PRAGUE, 2 February 2006 (RFE/RL) -- It's the context that is all important. After years of behind-the-scenes negotiations on the future status of Kosovo, a deal appears imminent. But not the deal that Russia wanted.
Ethnic Serbs and ethnic Albanians were scheduled to begin talks in Vienna on 25 January but were forced to put them on hold because of the death of Ibrahim Rugova, the leader of Kosovo's majority Albanian population.
But even before the talks were due to begin, the word was that Britain, France, the United States, and Russia -- the interested international powers -- had reached a degree of consensus. The talk is of "conditional independence," a formula that would separate Kosovo from Serbia and Montenegro but leave it subject to an international mission.
Since Moscow regards Serbia as a political ally, this is a diplomatic battle that Russia appears to have lost. But Putin hinted at his Kremlin press conference this week that Russia might try to exact a price.
"If someone believes that Kosovo should be granted full independence as a state, then why should we deny it to the Abkhaz and the South Ossetians? I am not talking about how Russia will act," Putin said. "However, we know that Turkey, for instance, has recognized the Republic of Northern Cyprus. I don't want to say that Russia will immediately recognize Abkhazia or South Ossetia as independent, sovereign states, but such precedents do exist in international practice."
Is that a heavy hint at the future direction of Russian foreign policy or more a reflection of wounded pride? Perhaps both, but Aleksei Malashenko of the Carnegie Endowment in Moscow believes that Putin's search for universal principles for solving frozen conflicts will get Russia nowhere.
"It will give him an opportunity to press on Georgia and to say all the time that if it was done in Kosovo the same thing can be done in Abkhazia and maybe in South Ossetia, but at the same time I don't believe in this way Putin will be successful because the idea of universalism is rejected by the Western community," Malashenko said.
That's a view shared by Edward Lucas, the Central and Eastern European correspondent of "The Economist" magazine, who suggests too that Putin may find that drawing general conclusions about conflict resolution from Kosovo may be more difficult than he thinks.
"There's two conflicting principles here of self-determination and territorial integrity. But I think the key thing is that there is no one outside power that is backing Kosovo," Lucas said. "Kosovo is not the client of a powerful neighboring state the way that Abkhazia, South Ossetia, and Transdniester are. So I think the first thing we would have to say if one were trying to find a common standard would be that no neighboring country should exercise a big unilateral blockade or support for one of these frozen conflicts and that, of course, would put Russia in a very difficult position."
Self-Determination And Territorial Integrity
Russia might also find itself treading on very thin ice. The principle of self-determination in particular cuts both ways. "And there's also Chechnya," Lucas said. "If you accept that there's the right to self-determination, or at least that it has to be taken into account, and one doesn't only deal with inviolable territorial integrity, then it does of course raise the question of Chechnya now and, perhaps at some other date in the future, some other bits of Russia that are there more by coincidence that by historical right like, for instance, Karelia or Tatarstan."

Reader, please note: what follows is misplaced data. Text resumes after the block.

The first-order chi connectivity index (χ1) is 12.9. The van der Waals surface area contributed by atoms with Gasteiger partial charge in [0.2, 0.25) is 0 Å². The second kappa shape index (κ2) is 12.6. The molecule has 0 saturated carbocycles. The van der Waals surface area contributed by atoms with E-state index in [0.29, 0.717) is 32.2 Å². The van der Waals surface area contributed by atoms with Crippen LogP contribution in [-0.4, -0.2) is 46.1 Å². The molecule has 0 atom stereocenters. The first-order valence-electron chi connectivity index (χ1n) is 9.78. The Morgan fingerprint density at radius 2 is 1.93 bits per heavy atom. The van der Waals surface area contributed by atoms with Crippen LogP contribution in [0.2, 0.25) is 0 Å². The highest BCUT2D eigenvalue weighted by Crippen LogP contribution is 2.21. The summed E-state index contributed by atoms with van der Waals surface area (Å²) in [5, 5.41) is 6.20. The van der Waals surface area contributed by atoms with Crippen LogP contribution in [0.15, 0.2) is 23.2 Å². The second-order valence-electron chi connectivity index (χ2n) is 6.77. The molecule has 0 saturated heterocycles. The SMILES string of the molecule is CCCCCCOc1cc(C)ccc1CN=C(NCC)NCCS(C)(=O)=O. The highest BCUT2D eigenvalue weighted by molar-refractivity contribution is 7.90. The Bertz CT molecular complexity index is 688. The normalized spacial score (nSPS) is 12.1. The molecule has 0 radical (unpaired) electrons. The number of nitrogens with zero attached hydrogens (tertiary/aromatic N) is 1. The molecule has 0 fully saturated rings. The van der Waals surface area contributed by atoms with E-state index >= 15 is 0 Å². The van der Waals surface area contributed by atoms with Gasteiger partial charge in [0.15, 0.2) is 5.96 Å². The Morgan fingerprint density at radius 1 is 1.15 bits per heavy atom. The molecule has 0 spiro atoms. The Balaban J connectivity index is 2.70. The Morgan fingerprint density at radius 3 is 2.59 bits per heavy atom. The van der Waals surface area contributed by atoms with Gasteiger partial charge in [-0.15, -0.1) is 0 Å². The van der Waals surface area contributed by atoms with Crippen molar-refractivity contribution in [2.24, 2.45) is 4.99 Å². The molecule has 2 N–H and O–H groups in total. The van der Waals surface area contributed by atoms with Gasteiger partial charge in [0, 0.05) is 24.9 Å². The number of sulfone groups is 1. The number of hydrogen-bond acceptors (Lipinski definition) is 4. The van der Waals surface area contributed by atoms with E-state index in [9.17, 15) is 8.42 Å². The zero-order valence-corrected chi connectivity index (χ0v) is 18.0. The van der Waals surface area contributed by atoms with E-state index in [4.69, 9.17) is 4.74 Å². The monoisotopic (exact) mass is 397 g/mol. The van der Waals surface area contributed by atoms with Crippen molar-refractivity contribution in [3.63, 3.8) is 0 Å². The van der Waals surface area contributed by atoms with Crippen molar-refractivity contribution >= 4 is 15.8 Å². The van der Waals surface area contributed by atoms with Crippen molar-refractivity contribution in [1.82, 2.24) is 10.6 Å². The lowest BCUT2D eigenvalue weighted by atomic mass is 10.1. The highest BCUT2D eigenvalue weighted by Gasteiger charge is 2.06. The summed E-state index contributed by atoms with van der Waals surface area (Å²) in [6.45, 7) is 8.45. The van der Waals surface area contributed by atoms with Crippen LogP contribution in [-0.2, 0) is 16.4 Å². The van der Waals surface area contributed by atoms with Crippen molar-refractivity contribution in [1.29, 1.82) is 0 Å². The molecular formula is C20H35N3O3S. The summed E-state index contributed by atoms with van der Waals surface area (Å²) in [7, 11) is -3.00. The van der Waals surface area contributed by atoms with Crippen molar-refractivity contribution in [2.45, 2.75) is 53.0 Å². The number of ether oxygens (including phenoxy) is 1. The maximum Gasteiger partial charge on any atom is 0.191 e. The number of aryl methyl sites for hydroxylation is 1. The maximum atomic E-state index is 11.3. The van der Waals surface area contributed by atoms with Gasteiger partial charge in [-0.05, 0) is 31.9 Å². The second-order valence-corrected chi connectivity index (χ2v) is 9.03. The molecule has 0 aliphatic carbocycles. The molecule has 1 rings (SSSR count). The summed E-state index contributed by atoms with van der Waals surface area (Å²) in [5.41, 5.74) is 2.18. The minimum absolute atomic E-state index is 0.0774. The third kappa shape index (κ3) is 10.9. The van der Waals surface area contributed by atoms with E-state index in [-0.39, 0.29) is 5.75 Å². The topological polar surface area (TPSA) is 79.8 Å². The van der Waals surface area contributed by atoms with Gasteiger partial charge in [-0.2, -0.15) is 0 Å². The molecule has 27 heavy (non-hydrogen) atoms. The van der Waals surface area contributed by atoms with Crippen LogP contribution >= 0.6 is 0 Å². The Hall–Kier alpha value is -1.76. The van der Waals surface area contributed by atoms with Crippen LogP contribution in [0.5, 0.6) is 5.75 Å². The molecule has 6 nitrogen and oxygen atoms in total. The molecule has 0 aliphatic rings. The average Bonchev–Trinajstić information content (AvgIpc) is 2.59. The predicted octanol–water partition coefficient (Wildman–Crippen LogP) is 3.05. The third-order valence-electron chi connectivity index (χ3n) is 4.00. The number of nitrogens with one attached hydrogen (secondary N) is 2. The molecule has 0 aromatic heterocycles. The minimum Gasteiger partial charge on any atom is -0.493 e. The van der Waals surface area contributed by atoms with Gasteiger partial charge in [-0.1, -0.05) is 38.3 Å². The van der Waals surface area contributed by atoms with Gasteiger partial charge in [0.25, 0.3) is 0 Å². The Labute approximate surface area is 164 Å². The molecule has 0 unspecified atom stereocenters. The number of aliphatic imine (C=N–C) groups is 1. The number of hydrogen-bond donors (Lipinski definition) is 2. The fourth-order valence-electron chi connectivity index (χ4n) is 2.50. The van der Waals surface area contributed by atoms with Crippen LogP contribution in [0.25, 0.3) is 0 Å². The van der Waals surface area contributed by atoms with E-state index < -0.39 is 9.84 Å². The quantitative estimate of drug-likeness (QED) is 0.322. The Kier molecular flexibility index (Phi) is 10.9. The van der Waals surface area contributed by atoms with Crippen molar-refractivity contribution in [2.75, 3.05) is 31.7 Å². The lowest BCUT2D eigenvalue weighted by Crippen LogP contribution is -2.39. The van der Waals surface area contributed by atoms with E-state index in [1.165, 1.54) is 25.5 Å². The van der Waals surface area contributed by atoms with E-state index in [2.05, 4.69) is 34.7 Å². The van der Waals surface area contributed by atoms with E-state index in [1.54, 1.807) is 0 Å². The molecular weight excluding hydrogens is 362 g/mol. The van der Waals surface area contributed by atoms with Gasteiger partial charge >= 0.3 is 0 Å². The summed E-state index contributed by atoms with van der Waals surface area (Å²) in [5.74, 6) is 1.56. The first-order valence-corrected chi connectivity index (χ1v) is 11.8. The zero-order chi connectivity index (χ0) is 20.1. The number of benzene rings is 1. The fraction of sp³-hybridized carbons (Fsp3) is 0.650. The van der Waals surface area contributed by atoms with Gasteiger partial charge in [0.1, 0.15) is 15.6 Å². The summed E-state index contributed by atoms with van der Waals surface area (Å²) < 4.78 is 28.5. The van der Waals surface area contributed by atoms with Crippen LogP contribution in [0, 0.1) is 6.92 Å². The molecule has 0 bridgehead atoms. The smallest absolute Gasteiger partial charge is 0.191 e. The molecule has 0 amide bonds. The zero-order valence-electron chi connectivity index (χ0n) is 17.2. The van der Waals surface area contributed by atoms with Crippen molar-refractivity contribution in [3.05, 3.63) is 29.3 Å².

Thin ice or not, there is clearly sympathy in Russia for drawing parallels with Kosovo. Sergei Markov, director of the Institute of Political Studies, a Moscow think tank with close ties to the Kremlin, noted on 31 January that while Russia opposed independence for Kosovo because Serbia is Russia's ally, it would be prepared to accept it on condition that the precedent is extended to the four frozen conflicts in the Commonwealth of Independent States.
THE WORLD'S NEWEST NATION? The region of Kosovo has a population of more than 2 million, some 90 percent of whom are ethnic Albanians. It was one of the poorest regions in the former Yugoslavia, but has considerable mineral wealth and an enterprising population, many of whom work abroad but keep close contact with Kosovo. All ethnic Albanian political parties seek independence on the principles of self-determination and majority rule. They feel that Serbia lost its historically based claim to what was its autonomous province under the 1974 constitution by revoking that autonomy in the late 1980s and then conducting a crackdown in 1999 that forced some 850,000 people to flee their homes.
Since NATO's intervention that year to stop the expulsions, Kosovo has been under a UN administration (UNMIK). The UN has begun to gradually transfer functions to elected Kosovar institutions. The primary Serbian concerns are physical safety for the local Serbian minority, a secure return for the tens of thousands of Serbian displaced persons, and protection for historic Serbian religious buildings. The main problems affecting all Kosovars, however, are economic. Until Kosovo's final status is clarified and new legislation passed and enforced, it will not be able to attract the investment it needs to provide jobs for its population, which is one of the youngest and fastest growing in Europe. Prosperity is widely seen as the key to political stability and interethnic coexistence in Kosovo, as is the case in much of Southeastern Europe.
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